Europe Stares into the Abyss: Confronting the American Occupant in the Room

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Europe must seize the vast opportunity for self-determination that has presented itself in Trump’s destructive re-configuration of the post-War international order.

In the wake of the vandalism of the Trump presidency, an end-game has been revealed which will allow Europe to reclaim its sovereignty as an independent world power – and as another counter-balance to American hegemony.

If Europe will not, however, embrace this possibility, if it does not have the courage to take charge of its own destiny, it will face two existential possibilities: full assimilation into the American empire or destruction through war. There is no middle course if Europe will not embrace the truth of its oft-preached slogans and oft-publicised philosophies of freedom.

There may never be a better moment for Europe to take its destiny back into its hands. Trump wants to frighten, intimidate, expecting that we will always back down, that we will always choose the unimaginative stability of the status quo – or, that our elites will always be susceptible of blackmail, bribery or bullying to toe the line.

But, is this how we want our history to be told to our children: that we were knaves, cowards and accomplices to the most destructively narcissistic nation in history?

To read the rest of the essay, please visit Europe Stares into the Abyss.

 

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Trump vs the National Security Establishment–Will there be a revolution in US foreign policy?

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Trump has however won the election and he is on a direct collision course with the National Security establishment.  Of course, Trump is an unlikely revolutionary.  He has never said he would defy the National Security Act of 1947 (no president has), which means that he will accept its shadowy apparatus and its bureaucratic methodologies. Indeed, he supports increased NSA surveillance, expanded military spending, CIA activism, FBI phone hacking, etcetera. He is simply suggesting a different target for business-as-usual, by reminding us of our last propaganda cycle, the “War on Terror”.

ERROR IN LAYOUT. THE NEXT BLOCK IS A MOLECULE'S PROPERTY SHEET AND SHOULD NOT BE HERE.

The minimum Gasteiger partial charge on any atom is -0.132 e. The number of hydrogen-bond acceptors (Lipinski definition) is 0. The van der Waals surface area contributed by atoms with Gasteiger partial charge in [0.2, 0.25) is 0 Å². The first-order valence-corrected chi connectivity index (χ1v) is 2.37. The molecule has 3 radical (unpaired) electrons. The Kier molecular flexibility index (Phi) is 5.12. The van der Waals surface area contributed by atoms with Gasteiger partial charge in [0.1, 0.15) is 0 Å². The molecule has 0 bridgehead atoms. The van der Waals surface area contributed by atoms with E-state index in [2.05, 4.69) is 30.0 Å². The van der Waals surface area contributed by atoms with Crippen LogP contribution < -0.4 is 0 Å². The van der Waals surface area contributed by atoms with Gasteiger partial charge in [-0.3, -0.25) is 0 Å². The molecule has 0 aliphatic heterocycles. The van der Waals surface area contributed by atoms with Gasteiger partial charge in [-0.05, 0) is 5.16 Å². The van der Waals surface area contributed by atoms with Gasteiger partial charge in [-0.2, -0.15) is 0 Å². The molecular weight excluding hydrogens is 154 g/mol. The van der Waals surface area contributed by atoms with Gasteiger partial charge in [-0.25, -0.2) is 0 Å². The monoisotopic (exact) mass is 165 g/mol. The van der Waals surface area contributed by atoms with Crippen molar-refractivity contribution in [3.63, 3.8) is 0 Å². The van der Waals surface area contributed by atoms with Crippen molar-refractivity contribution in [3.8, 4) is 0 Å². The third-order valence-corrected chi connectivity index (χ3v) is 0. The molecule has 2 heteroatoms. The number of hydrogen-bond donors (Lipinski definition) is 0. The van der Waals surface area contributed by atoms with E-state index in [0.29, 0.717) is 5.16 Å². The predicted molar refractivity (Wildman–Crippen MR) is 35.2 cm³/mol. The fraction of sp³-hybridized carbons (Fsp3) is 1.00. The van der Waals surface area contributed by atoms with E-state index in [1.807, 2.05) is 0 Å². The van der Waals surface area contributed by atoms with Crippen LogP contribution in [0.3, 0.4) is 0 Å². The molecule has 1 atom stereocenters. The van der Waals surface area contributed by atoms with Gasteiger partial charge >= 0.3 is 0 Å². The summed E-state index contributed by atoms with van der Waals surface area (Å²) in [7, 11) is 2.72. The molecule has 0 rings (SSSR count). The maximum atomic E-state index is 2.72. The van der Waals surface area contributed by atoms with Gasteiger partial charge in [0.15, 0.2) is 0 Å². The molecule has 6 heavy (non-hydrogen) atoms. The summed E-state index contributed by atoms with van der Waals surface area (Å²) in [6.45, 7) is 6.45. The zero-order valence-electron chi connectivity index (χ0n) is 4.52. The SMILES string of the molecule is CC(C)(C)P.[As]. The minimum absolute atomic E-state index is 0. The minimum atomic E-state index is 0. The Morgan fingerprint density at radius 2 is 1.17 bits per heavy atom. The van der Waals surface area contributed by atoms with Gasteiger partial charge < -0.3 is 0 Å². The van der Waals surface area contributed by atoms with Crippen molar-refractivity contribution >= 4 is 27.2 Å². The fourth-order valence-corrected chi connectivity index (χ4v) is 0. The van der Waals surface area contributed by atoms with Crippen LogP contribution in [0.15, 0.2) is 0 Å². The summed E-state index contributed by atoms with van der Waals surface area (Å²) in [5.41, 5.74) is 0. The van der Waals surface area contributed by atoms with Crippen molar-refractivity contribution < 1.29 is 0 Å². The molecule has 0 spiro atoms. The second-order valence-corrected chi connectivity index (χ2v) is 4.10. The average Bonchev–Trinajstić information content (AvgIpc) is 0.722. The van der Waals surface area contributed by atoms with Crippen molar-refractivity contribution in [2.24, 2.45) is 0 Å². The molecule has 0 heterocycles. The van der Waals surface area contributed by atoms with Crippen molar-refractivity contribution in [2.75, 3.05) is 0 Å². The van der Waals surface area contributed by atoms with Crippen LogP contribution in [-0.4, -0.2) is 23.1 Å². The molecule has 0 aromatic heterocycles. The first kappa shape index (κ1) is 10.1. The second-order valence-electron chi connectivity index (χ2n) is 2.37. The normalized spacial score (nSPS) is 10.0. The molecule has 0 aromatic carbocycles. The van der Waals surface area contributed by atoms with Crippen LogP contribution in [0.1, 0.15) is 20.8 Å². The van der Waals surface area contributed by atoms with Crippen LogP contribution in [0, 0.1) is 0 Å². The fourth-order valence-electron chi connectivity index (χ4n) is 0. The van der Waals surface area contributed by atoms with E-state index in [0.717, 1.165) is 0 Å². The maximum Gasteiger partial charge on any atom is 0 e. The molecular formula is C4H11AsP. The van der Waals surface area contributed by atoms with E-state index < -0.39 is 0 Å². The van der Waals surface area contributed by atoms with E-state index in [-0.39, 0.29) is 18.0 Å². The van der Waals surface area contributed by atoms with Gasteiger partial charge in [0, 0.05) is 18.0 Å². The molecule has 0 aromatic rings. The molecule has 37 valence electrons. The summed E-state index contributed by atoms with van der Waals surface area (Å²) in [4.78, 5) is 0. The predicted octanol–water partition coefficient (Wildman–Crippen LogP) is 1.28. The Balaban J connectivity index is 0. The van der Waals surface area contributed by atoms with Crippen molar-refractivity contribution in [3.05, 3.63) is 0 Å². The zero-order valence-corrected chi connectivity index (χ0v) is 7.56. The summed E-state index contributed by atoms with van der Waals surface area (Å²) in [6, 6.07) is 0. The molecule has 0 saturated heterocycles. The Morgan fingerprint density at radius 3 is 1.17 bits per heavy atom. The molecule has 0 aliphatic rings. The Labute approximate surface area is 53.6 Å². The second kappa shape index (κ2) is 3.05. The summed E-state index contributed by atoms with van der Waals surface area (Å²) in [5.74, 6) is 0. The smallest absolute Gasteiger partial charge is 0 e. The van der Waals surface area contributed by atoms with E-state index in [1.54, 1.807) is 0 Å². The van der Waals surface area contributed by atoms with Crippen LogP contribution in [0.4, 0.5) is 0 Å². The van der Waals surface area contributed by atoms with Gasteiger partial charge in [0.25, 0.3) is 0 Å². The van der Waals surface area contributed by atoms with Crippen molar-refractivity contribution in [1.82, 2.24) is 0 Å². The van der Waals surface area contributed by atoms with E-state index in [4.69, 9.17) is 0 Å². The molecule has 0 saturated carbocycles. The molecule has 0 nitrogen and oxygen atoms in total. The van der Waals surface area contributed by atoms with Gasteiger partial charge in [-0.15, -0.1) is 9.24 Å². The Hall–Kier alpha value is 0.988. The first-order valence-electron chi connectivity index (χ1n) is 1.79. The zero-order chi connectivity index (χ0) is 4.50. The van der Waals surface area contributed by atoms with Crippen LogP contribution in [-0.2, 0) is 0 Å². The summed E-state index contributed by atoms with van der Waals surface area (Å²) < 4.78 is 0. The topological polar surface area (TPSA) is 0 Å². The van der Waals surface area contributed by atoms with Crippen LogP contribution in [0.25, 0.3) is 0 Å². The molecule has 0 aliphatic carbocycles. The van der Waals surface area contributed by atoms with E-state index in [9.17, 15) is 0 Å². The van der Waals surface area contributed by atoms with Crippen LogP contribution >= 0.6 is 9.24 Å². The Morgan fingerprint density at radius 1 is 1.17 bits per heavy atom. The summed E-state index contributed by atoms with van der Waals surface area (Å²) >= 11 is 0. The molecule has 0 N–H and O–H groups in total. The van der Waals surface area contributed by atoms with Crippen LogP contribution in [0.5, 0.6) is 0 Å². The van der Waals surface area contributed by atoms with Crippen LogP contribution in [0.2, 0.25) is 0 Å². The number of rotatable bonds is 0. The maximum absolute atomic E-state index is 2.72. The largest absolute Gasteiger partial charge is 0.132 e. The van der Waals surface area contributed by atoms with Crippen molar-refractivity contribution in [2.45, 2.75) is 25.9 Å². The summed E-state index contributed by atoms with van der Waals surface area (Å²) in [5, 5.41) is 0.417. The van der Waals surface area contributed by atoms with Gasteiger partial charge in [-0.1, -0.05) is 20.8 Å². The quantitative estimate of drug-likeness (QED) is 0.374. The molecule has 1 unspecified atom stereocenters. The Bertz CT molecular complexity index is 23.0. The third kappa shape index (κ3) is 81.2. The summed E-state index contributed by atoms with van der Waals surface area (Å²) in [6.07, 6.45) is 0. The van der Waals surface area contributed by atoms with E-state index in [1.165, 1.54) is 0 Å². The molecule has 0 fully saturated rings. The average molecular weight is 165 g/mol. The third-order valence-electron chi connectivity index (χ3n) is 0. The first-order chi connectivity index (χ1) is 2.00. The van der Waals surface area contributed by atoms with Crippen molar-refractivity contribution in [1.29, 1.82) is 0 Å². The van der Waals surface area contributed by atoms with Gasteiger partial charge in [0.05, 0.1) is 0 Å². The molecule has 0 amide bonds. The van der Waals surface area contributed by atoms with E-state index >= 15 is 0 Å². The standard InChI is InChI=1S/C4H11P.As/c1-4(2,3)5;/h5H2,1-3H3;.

Yet, Trump has thus far failed to articulate the “big picture” of a Russian rapprochement in the context of the necessity of a US glasnost – of a deconstruction of the National Security state.  During a campaign characterised by serial violations of longstanding taboos (Sanders’ opposition to the CIA, his support of the Sandinistas and Cuba) and Wikileaks’ disclosure of sensitive and damaging government and campaign documents, Trump squandered his opportunity to lay out a credible vision for either radical reform or revolution.  Indeed, he has been happy to simultaneously endorse the NSA surveillance state and Wikileaks – and without irony.

Trump’s has thus far failed to articulate a coherent vision of a cooperative, multi-polar world – in other words, to invite ordinary citizens to demand a radical change in the concept of national security and of the place of the US in the world.  If he does not challenge the NSC, Trump’s insurgency will expose itself as a distraction to the urgent task of finding a pathway out of the labyrinth of empire.  In its naivety, Trump’s “revolution” would then serve to further merely consolidate the unquestioned impunity of the National Security state.

To read the complete essay, please visit Trump vs. the National Security Establishment.